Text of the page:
In Buest’s view, Scaleway’s departure is unlikely to hurt the project, and is essentially just a sign that Gaia-X is experiencing a few growing pains as the number of parties involved in the venture continues to swell.
“This is the main problem these projects have where X amount of organisations are involved in something that is also being organised by government agencies,” he said. “It is a very complex [setup] and is one of the biggest pain points they have.”
Given that there are more than 300 members of Gaia-X at the moment, ensuring everyone is pleased with the project’s direction is a huge task, as each party will have its own motivations and ambitions for what they want to get out of it.
On top of this, there is often a propensity for open source-championing communities to shed and gain members over time, as new parties find themselves enthused and aligned with what these groups are trying to achieve. At the same time, others grapple with the reality that what they are involved with is not quite what they imagined when they signed up.
Amanda Brock, CEO of open source not-for-profit pressure group OpenUK, said it is almost inevitable, given the size and scale of Gaia-X, that companies will leave the initiative, which is all part and parcel of how communities such as this operate and evolve over time.
“With 300-plus members, if we are realistic, there will inevitably be a level of drop-out,” she told Computer Weekly. “I don’t see anything to be surprised about in the announcements this week. At the same time as we see this natural evolution, we see a true doubling-down on open from Europe.”
OpenUK joined Gaia-X a year ago, positioning its involvement as a means of ensuring UK-based companies that want to tap into the Gaia-X data infrastructure to deliver or access services can do so without hindrance, post-Brexit.
In a statement at the time announcing its involvement with Gaia-X, OpenUK said: “For the UK, as a third country after leaving the EU, both understanding Gaia-X and participating in the project will be potentially important for technology and cloud companies that want to do business with their counterparts in Europe.”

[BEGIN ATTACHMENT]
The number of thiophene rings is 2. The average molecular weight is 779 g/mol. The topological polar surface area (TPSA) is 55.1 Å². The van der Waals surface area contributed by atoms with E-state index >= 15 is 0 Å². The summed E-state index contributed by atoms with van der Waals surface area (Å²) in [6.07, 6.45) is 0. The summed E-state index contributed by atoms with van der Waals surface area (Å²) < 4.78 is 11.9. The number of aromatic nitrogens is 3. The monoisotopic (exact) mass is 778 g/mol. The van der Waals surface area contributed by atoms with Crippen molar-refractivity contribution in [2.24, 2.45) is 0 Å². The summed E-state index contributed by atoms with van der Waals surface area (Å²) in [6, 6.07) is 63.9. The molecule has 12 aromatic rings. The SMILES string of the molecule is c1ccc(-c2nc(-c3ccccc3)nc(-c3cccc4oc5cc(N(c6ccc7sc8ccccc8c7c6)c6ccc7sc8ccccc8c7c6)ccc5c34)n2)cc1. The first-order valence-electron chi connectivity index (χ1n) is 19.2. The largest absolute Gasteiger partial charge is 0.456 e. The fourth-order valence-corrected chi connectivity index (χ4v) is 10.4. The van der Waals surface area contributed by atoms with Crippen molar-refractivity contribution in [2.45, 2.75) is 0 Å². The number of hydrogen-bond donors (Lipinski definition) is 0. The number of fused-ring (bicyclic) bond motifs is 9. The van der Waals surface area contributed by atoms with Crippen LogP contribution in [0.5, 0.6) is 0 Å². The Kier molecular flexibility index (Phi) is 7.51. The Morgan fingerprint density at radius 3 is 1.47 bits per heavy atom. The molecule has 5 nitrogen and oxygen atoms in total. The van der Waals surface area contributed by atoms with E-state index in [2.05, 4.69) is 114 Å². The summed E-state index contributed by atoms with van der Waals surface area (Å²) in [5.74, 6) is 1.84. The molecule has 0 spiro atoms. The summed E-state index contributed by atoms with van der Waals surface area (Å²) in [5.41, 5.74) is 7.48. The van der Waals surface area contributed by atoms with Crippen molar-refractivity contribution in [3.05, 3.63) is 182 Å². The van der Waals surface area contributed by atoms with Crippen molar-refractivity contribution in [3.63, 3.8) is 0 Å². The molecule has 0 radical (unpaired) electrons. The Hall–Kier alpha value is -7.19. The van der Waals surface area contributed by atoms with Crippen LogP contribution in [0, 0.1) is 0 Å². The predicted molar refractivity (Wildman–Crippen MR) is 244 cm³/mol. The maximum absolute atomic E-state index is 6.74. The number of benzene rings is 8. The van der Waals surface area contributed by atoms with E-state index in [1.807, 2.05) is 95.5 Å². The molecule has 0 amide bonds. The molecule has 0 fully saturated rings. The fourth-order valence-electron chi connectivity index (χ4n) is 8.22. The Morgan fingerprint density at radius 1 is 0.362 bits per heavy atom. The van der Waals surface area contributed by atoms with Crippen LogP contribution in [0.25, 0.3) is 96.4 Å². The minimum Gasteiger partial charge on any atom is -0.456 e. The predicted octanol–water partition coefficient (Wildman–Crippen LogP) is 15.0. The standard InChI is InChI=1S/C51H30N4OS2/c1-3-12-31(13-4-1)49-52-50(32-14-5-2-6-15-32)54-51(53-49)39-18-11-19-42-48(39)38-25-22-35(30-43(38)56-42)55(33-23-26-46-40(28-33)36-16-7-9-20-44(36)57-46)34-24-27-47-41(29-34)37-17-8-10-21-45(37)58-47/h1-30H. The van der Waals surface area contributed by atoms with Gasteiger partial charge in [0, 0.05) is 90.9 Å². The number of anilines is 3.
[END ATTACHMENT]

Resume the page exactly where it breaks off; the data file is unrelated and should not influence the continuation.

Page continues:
Fast forward 12 months, and Brock said OpenUK’s engagement with Gaia-X remains “as strong as ever”, with the organisation all set to roll out an initiative in 2022 designed to reinforce its commitment to the project.
“The Gaia-X members represent the state of the art for Europe in terms of digital sovereignty and they act as the backbone for Europe’s federated data model,” she said.
“The UK will engage with this more fully over time, and with that in mind, we are working with a group across the UK to shape a potential Gaia-X Hub for the UK to launch in 2022.”
But other Gaia-X members are not quite so sanguine about what the future holds for the initiative, including French platform-as-a-service (PaaS) provider Clever Cloud, which specialises in helping enterprises migrate their web services off-premise.
A spokesperson for the organisation said it is “undeniable” that Gaia-X is now behind schedule, and it has concerns that the project’s aim to create a “European data ecosystem” has now morphed into a goal to create “a data ecosystem in Europe”, which is a very different proposition from what it initially set out to do.
“Gaia-X is about building European sovereignty, which implies that we as Europeans have control over the technologies we decide to use,” said the spokesperson. “It implies that we build our cloud standards upon European technologies and that we encourage the adoption and development of European technologies.
“This is what led Clever Cloud to join Gaia-X, as well as many other European companies. But if Gaia-X departs from this goal, Scaleway’s departure will just be the first of a series.”
For this reason, news of Scaleway’s decision not to renew its Gaia-X membership should serve as a “wake-up call” for the initiative, the spokesperson said.
Clever Cloud agrees with Brock that departures from Gaia-X are inevitable, but seeing who stays and who goes will reveal a lot about how far (or not) the project has strayed away from its initial goals, the spokesperson added.
“We have to wonder why 300-plus members joined Gaia-X,” the spokesperson added. “If the reason why they joined is not the reason why Gaia-X thinks it exists, there will be an identity crisis and many will not renew their membership.
“Departures are inevitable, but if these departures are mostly European companies, with American and Asian companies staying, it will say something about Gaia-X’s initial goal and outcome.
“We believe Gaia-X can still convince European cloud providers they have a solid reasons to stay, and Clever Cloud wants to stay, but we need a change now in how our concerns are addressed. They are legitimate concerns, and so far, we feel like they have been looked down on.”